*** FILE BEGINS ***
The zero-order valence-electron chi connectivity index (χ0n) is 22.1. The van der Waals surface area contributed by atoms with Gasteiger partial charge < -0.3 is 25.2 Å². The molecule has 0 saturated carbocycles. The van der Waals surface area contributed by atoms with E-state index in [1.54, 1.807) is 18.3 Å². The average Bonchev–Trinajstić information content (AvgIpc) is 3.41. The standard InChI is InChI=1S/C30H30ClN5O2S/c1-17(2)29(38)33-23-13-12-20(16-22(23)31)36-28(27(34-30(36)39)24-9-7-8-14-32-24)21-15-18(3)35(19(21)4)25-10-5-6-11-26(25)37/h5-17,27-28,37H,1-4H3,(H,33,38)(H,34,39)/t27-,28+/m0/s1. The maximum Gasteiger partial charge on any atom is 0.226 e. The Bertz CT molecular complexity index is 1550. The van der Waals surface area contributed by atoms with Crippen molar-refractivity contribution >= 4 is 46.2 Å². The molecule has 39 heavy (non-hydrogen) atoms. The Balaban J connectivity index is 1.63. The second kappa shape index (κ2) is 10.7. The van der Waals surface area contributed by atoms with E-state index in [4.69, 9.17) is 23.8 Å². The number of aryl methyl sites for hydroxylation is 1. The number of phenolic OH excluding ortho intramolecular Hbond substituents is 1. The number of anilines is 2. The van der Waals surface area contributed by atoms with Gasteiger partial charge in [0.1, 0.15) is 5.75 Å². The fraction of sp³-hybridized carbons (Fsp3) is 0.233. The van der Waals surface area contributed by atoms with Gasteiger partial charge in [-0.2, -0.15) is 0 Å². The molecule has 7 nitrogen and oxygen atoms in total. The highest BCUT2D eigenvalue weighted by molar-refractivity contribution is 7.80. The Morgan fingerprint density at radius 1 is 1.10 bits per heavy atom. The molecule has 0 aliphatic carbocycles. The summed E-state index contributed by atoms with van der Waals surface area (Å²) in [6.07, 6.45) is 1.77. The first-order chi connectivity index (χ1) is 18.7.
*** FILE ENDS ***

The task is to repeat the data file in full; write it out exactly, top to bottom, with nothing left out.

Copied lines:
The zero-order valence-electron chi connectivity index (χ0n) is 22.1. The van der Waals surface area contributed by atoms with Gasteiger partial charge < -0.3 is 25.2 Å². The molecule has 0 saturated carbocycles. The van der Waals surface area contributed by atoms with E-state index in [1.54, 1.807) is 18.3 Å². The average Bonchev–Trinajstić information content (AvgIpc) is 3.41. The standard InChI is InChI=1S/C30H30ClN5O2S/c1-17(2)29(38)33-23-13-12-20(16-22(23)31)36-28(27(34-30(36)39)24-9-7-8-14-32-24)21-15-18(3)35(19(21)4)25-10-5-6-11-26(25)37/h5-17,27-28,37H,1-4H3,(H,33,38)(H,34,39)/t27-,28+/m0/s1. The maximum Gasteiger partial charge on any atom is 0.226 e. The Bertz CT molecular complexity index is 1550. The van der Waals surface area contributed by atoms with Crippen molar-refractivity contribution >= 4 is 46.2 Å². The molecule has 39 heavy (non-hydrogen) atoms. The Balaban J connectivity index is 1.63. The second kappa shape index (κ2) is 10.7. The van der Waals surface area contributed by atoms with E-state index in [4.69, 9.17) is 23.8 Å². The number of aryl methyl sites for hydroxylation is 1. The number of phenolic OH excluding ortho intramolecular Hbond substituents is 1. The number of anilines is 2. The van der Waals surface area contributed by atoms with Gasteiger partial charge in [0.1, 0.15) is 5.75 Å². The fraction of sp³-hybridized carbons (Fsp3) is 0.233. The van der Waals surface area contributed by atoms with Gasteiger partial charge in [-0.2, -0.15) is 0 Å². The molecule has 7 nitrogen and oxygen atoms in total. The highest BCUT2D eigenvalue weighted by molar-refractivity contribution is 7.80. The Morgan fingerprint density at radius 1 is 1.10 bits per heavy atom. The molecule has 0 aliphatic carbocycles. The summed E-state index contributed by atoms with van der Waals surface area (Å²) in [6.07, 6.45) is 1.77. The first-order chi connectivity index (χ1) is 18.7.